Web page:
3. Natural Rind: Not as common as the prior two categories, but worth the hunt! The precise mix of bacteria, yeast, and mold is much more diverse and allowed to develop at will, resulting in cheeses that are earthy, musty, and complex. Such rinds are left to develop 'naturally' in the specific micro-environments of each cheese type's cave, instead of having a very particular strain of microorganism applied. These are rinds that while edible, you mostly do not want to eat either due to texture, or due to the odd flavor of the bacteria, yeast, or mold. Because most natural rind cheeses are aged for many months, they are made from raw milk. Examples of natural rind cheeses are Garroxta, Colston Basset Stilton, and Mimolette.

"Inside-out Ripened Rinds"
These cheeses are generally longer aged, drier cheeses with a crustier, less-palatable rind that is much slower to develop. The rind is there to protect the cheese from drying out, and from contamination as it matures. Ripening enzymes are still doing their magic - breaking down proteins in the cheese to make flavor, only they are working anaerobically (without oxygen), deep within the paste. Such cheeses are the big Mommas of the cheese world, with a greater ratio of paste to rind. The rinds are edible, sometimes you want to eat them, sometimes you most definitely do not! I break them into four types:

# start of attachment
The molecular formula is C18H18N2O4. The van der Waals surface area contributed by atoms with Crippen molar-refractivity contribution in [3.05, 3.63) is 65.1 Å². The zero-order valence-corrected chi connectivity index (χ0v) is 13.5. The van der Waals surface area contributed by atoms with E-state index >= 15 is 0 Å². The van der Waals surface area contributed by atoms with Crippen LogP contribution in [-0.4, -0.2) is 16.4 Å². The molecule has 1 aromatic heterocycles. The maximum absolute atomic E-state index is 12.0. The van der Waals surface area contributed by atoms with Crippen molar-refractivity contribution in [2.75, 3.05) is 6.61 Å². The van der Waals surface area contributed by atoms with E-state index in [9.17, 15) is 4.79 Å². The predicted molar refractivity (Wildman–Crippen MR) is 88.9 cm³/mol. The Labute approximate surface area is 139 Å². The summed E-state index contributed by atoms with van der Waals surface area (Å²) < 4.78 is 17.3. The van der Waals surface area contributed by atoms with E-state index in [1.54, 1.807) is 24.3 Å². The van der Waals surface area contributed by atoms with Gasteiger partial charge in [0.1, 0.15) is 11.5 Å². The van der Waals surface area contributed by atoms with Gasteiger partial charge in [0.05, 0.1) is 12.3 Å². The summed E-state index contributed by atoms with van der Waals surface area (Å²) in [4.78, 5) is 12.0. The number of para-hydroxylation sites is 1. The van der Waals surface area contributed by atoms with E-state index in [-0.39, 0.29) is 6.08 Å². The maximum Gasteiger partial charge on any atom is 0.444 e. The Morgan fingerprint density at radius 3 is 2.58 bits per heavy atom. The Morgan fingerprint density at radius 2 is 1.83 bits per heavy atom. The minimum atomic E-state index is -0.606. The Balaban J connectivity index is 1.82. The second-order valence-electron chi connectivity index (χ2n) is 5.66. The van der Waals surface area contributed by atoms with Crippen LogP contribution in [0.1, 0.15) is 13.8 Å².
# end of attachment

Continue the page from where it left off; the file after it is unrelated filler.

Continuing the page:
1. Clothbound: think huge wheels (actually cylinders called, "Truckles") of English Cheddars. The wheels are wrapped with a layer of cheesecloth (linen), then rubbed with lard to seal the cloth. Such cheddars are much drier than "Holding Tank Rind" cheddars since more moisture can get through the cloth/lard border crossing. A great example is Beecher's Flagship Reserve - an American cheddar made in the traditional English style. I don't know about you, but I don't find a combo of lard and cloth to be particularly edible, nor tempting, so I say pass on eating this rind, just listen to the tearing sound as the Cheesemonger slices into it, and look at the satisfaction on his face!